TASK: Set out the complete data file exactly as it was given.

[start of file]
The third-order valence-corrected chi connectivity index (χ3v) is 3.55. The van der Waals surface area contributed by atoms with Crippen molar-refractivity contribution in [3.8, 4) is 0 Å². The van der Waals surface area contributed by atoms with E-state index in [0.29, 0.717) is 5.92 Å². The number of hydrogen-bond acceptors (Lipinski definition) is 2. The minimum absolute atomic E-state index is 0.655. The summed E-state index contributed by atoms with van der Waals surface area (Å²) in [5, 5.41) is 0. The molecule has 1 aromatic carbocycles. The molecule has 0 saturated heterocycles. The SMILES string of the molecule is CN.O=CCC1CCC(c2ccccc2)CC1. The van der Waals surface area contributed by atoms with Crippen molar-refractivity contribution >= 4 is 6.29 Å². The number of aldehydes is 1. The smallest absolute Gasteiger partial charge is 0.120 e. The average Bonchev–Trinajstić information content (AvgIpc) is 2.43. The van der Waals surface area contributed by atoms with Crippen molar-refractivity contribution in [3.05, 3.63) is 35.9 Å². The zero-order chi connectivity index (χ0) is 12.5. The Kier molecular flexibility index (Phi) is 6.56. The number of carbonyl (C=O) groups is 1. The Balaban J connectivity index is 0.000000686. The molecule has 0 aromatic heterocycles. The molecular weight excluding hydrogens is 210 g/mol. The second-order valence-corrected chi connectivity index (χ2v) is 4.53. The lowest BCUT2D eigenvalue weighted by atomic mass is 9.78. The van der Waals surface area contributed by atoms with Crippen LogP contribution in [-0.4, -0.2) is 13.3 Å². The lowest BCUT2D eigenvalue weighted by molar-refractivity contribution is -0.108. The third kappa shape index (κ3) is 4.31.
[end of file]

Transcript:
The third-order valence-corrected chi connectivity index (χ3v) is 3.55. The van der Waals surface area contributed by atoms with Crippen molar-refractivity contribution in [3.8, 4) is 0 Å². The van der Waals surface area contributed by atoms with E-state index in [0.29, 0.717) is 5.92 Å². The number of hydrogen-bond acceptors (Lipinski definition) is 2. The minimum absolute atomic E-state index is 0.655. The summed E-state index contributed by atoms with van der Waals surface area (Å²) in [5, 5.41) is 0. The molecule has 1 aromatic carbocycles. The molecule has 0 saturated heterocycles. The SMILES string of the molecule is CN.O=CCC1CCC(c2ccccc2)CC1. The van der Waals surface area contributed by atoms with Crippen molar-refractivity contribution >= 4 is 6.29 Å². The number of aldehydes is 1. The smallest absolute Gasteiger partial charge is 0.120 e. The average Bonchev–Trinajstić information content (AvgIpc) is 2.43. The van der Waals surface area contributed by atoms with Crippen molar-refractivity contribution in [3.05, 3.63) is 35.9 Å². The zero-order chi connectivity index (χ0) is 12.5. The Kier molecular flexibility index (Phi) is 6.56. The number of carbonyl (C=O) groups is 1. The Balaban J connectivity index is 0.000000686. The molecule has 0 aromatic heterocycles. The molecular weight excluding hydrogens is 210 g/mol. The second-order valence-corrected chi connectivity index (χ2v) is 4.53. The lowest BCUT2D eigenvalue weighted by atomic mass is 9.78. The van der Waals surface area contributed by atoms with Crippen LogP contribution in [-0.4, -0.2) is 13.3 Å². The lowest BCUT2D eigenvalue weighted by molar-refractivity contribution is -0.108. The third kappa shape index (κ3) is 4.31.